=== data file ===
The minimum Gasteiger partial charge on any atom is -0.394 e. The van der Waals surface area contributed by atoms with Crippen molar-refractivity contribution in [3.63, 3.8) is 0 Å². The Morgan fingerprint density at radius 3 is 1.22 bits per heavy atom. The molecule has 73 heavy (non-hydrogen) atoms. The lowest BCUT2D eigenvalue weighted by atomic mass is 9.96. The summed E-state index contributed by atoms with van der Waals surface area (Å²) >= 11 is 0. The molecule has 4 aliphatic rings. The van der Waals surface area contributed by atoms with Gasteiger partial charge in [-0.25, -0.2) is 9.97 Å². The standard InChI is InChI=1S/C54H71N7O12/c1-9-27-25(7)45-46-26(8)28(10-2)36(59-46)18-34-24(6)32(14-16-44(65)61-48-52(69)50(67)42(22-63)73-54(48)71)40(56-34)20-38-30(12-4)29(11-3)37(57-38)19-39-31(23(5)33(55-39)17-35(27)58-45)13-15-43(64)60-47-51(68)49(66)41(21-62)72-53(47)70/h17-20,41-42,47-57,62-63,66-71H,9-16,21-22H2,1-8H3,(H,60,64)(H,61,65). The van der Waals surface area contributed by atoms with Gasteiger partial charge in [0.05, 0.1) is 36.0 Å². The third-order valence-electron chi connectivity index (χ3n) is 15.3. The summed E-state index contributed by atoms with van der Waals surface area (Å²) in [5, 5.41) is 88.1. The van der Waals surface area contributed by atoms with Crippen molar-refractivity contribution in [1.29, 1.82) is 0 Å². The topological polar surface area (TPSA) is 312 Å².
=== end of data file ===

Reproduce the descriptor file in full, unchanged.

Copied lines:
The minimum Gasteiger partial charge on any atom is -0.394 e. The van der Waals surface area contributed by atoms with Crippen molar-refractivity contribution in [3.63, 3.8) is 0 Å². The Morgan fingerprint density at radius 3 is 1.22 bits per heavy atom. The molecule has 73 heavy (non-hydrogen) atoms. The lowest BCUT2D eigenvalue weighted by atomic mass is 9.96. The summed E-state index contributed by atoms with van der Waals surface area (Å²) >= 11 is 0. The molecule has 4 aliphatic rings. The van der Waals surface area contributed by atoms with Gasteiger partial charge in [-0.25, -0.2) is 9.97 Å². The standard InChI is InChI=1S/C54H71N7O12/c1-9-27-25(7)45-46-26(8)28(10-2)36(59-46)18-34-24(6)32(14-16-44(65)61-48-52(69)50(67)42(22-63)73-54(48)71)40(56-34)20-38-30(12-4)29(11-3)37(57-38)19-39-31(23(5)33(55-39)17-35(27)58-45)13-15-43(64)60-47-51(68)49(66)41(21-62)72-53(47)70/h17-20,41-42,47-57,62-63,66-71H,9-16,21-22H2,1-8H3,(H,60,64)(H,61,65). The van der Waals surface area contributed by atoms with Gasteiger partial charge in [0.05, 0.1) is 36.0 Å². The third-order valence-electron chi connectivity index (χ3n) is 15.3. The summed E-state index contributed by atoms with van der Waals surface area (Å²) in [5, 5.41) is 88.1. The van der Waals surface area contributed by atoms with Crippen molar-refractivity contribution in [1.29, 1.82) is 0 Å². The topological polar surface area (TPSA) is 312 Å².